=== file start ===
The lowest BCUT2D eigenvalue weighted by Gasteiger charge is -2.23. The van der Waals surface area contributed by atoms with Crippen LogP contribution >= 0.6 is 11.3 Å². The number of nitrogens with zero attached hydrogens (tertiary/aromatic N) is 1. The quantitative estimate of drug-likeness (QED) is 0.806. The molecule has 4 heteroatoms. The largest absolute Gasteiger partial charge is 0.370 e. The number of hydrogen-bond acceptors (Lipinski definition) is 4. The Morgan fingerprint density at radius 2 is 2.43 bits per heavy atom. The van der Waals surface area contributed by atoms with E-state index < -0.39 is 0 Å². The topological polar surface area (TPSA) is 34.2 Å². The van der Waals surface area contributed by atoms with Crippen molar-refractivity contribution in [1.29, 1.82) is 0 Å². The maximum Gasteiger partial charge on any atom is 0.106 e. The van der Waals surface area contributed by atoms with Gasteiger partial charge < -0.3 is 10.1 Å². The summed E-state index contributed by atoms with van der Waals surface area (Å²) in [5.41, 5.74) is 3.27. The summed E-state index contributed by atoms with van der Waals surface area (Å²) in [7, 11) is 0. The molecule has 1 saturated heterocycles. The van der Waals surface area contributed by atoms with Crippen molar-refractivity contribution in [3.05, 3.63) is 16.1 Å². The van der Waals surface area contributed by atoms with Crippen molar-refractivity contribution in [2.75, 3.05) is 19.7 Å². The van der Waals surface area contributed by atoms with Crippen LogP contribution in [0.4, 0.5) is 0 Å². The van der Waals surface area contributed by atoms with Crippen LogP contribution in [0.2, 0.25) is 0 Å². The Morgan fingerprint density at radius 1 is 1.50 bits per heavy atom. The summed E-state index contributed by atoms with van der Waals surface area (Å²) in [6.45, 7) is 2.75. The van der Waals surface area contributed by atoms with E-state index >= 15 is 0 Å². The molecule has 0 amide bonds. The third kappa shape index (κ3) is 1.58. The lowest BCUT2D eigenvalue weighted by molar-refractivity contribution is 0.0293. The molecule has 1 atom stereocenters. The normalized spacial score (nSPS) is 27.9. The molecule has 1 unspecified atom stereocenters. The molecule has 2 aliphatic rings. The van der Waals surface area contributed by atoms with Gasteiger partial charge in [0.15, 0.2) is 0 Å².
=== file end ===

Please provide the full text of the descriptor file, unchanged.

The lowest BCUT2D eigenvalue weighted by Gasteiger charge is -2.23. The van der Waals surface area contributed by atoms with Crippen LogP contribution >= 0.6 is 11.3 Å². The number of nitrogens with zero attached hydrogens (tertiary/aromatic N) is 1. The quantitative estimate of drug-likeness (QED) is 0.806. The molecule has 4 heteroatoms. The largest absolute Gasteiger partial charge is 0.370 e. The number of hydrogen-bond acceptors (Lipinski definition) is 4. The Morgan fingerprint density at radius 2 is 2.43 bits per heavy atom. The van der Waals surface area contributed by atoms with E-state index < -0.39 is 0 Å². The topological polar surface area (TPSA) is 34.2 Å². The van der Waals surface area contributed by atoms with Crippen molar-refractivity contribution in [1.29, 1.82) is 0 Å². The maximum Gasteiger partial charge on any atom is 0.106 e. The van der Waals surface area contributed by atoms with Gasteiger partial charge < -0.3 is 10.1 Å². The summed E-state index contributed by atoms with van der Waals surface area (Å²) in [5.41, 5.74) is 3.27. The summed E-state index contributed by atoms with van der Waals surface area (Å²) in [7, 11) is 0. The molecule has 1 saturated heterocycles. The van der Waals surface area contributed by atoms with Crippen molar-refractivity contribution in [3.05, 3.63) is 16.1 Å². The van der Waals surface area contributed by atoms with Crippen molar-refractivity contribution in [2.75, 3.05) is 19.7 Å². The van der Waals surface area contributed by atoms with Crippen LogP contribution in [0.4, 0.5) is 0 Å². The van der Waals surface area contributed by atoms with Crippen LogP contribution in [0.2, 0.25) is 0 Å². The Morgan fingerprint density at radius 1 is 1.50 bits per heavy atom. The summed E-state index contributed by atoms with van der Waals surface area (Å²) in [6.45, 7) is 2.75. The van der Waals surface area contributed by atoms with E-state index >= 15 is 0 Å². The molecule has 0 amide bonds. The third kappa shape index (κ3) is 1.58. The lowest BCUT2D eigenvalue weighted by molar-refractivity contribution is 0.0293. The molecule has 1 atom stereocenters. The normalized spacial score (nSPS) is 27.9. The molecule has 1 unspecified atom stereocenters. The molecule has 2 aliphatic rings. The van der Waals surface area contributed by atoms with Gasteiger partial charge in [0.15, 0.2) is 0 Å².